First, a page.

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Expecting changes in mindset: from “endorsement from the TSE” to “leading by example”

2022.03.28

Hiroki Sampei

Hiroki Sampei

Principal, Astonering Advisor LLC
Visiting Researcher, CFO Education and Research Center, Hitotsubashi University

Expecting changes in mindset: from “endorsement from the TSE” to “leading by example”
Hiroki Sampei

Hiroki Sampei

Principal, Astonering Advisor LLC
Visiting Researcher, CFO Education and Research Center, Hitotsubashi University

There is not yet a shared image of what is expected of the Prime Market-listed companies among market participants. Different parties have different views. For example, some parties have an image that “the Prime Market takes over the current TSE First Section.” Other parties have an image that, since companies make their own decision on selecting the Prime Market, the market comprises “companies that have global perspectives, and are determined to compete with global corporations in the world.” Mainly, most institutional investors are likely to expect the latter. I am one of them.

I assume an actual profile of the Prime Market will become clear only after June 2023 for the following reason: Some principles of the Corporate Governance Code revised in 2021 (hereinafter, “the CG Code”) stipulate matters which many Japanese companies, except some forward-thinking companies, have not necessarily identified as priority corporate imperatives and not worked on. I think it is difficult to establish effective structures and measures to comply with such principles only in 6 months between June 2021when the revised CG Code was published and December 2021 when the first deadline for response whether comply or explain.

Such principles refer to “ensuring diversity in core human resources”, “promoting sustainability initiatives”, “investment in human capital”, “investment in intellectual properties and intangible assets” and “reviewing business portfolio”, etc. Therefore, although companies may be able to develop formal structures and measures within 6 months or 1 year from the revision of the CG Code, I assume they may need another year to put such structures and measures into practice, and share/recognize outcomes within a company. This led to the estimate of around June 2023. Then we can finally see qualitative changes in the new Prime Market that requires a higher level of governance.

Expected qualitative changes include not only governance, but also the ability to generate ideas, courage and energy to take on unprecedented challenges, and continuous competition among the companies with a sense of “leading by example.”

Core challenge is the revision of TOPIX

In order for companies listed on the Prime Market and the other market segments to continuously take on challenges with the sense of leading by example, I believe an appropriate environment is needed. Overseas markets have such an environment. The environment refers to setting the maximum number of constituents of a stock price index that represents the respective market, and regular restructuring of the constituents. While the criteria for selecting constituents of an index is obviously important, setting the maximum number of constituents and reshuffling the constituents are indispensable for the following reasons: If the number of companies that satisfy the criteria exceeds the maximum number of constituents, the constituents will be selected from upper layer companies that satisfy the criteria up to the maximum number, so the quality of constituent companies will significantly exceed the criteria. Furthermore, through regular reshuffling of constituents, competition over the quality will continue.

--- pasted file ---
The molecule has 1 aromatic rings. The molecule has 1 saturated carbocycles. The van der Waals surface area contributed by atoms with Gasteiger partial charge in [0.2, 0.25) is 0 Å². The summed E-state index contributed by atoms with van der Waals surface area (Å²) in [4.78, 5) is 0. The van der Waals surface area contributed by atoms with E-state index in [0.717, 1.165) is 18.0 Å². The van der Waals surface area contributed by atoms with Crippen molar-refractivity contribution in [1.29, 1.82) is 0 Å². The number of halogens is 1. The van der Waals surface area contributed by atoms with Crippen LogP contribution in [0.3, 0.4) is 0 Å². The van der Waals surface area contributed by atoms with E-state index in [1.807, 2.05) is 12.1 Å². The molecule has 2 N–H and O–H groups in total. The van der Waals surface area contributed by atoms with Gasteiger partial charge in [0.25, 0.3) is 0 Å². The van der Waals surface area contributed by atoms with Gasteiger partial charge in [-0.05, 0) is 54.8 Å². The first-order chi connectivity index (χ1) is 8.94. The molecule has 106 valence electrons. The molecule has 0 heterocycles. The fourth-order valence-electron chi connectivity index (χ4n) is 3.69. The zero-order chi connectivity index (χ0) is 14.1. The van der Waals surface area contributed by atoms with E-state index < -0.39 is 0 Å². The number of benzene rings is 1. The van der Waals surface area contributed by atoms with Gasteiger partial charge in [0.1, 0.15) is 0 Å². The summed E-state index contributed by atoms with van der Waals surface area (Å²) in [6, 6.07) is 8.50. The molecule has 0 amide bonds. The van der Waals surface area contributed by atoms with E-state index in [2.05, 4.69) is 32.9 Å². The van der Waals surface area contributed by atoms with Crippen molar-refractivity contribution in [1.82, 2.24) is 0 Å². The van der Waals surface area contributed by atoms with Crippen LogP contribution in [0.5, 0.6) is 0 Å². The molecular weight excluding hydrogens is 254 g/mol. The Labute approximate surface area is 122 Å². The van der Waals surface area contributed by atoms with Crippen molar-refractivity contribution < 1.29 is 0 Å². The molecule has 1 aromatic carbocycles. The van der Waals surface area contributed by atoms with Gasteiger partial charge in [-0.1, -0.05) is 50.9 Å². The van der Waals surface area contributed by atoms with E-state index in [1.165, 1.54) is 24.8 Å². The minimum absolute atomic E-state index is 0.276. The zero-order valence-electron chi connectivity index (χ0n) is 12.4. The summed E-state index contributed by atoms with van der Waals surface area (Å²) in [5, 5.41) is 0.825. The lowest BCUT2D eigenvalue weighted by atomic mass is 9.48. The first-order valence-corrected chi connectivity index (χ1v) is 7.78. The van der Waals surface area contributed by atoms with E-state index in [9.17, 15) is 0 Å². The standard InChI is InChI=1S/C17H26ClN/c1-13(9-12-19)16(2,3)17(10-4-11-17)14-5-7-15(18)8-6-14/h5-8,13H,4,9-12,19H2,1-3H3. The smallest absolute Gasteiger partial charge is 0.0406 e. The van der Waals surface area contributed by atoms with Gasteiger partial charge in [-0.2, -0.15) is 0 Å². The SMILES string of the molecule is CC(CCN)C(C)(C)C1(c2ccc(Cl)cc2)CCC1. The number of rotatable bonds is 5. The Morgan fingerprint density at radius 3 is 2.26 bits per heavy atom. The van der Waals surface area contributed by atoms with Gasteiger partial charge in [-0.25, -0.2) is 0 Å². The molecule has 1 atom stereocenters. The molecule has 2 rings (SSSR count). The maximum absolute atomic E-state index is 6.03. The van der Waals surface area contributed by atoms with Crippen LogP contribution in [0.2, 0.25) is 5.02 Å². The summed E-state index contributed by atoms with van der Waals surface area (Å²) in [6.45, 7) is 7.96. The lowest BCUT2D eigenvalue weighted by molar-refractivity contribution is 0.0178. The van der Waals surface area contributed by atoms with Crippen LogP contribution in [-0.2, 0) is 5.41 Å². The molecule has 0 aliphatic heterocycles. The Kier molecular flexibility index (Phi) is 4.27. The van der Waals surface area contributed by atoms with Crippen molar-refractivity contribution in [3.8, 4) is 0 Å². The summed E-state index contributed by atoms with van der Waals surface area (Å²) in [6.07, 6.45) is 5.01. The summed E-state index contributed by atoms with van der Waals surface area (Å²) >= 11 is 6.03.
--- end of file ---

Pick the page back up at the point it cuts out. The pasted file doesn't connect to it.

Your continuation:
Although the Financial System Council’s Capital Market Working Group has discussed revisions of TOPIX, it has not reached a conclusion. Some members were against major revisions by arguing that the continuity of the basis for calculation is also important, since TOPIX is used by a wide range of index users. Furthermore, passive investors whose investments are actually linked to TOPIX are also cautious about significant revisions as they are concerned about possible impact on their investment practices. However, when you thoroughly consider why TOPIX-linked passive investments are meaningful, and compare such investments to major index-linked passive investments in other countries, you should sincerely examine a striking long-term gap between returns from TOPIX-linked investments and other index-linked investments where the maximum number of constituents is set and the constituents are reshuffled.

I suggest that the Tokyo Stock Exchange should make proactive efforts by imagining how many Japanese companies will be included in major global equity funds in 30 years from now. Such funds place importance not only on the liquidity, but also on the growth potential, ability to create corporate value, and management’s ability to get things done, including ability to provide explanations. Considering the demographic composition in 30 years from now, it is likely to be difficult to support total market capitalization of Japan’s stock market solely with domestic financial resources. In the meantime, it is also difficult to imagine that the existing TOPIX attracts foreign investments. Of course, there will be cases where foreign investors make selective investments into few Japanese companies that are globally competitive. Market capitalization of companies other than those few Japanese companies may rapidly decline. When that happens, it will be much more difficult to revise the index.

With the TSE’s market restructuring, the traditional linkage between TOPIX and all companies listed on the First Section is to be discontinued. I regard it as the first step of reform, and expect further preparations for the next steps.

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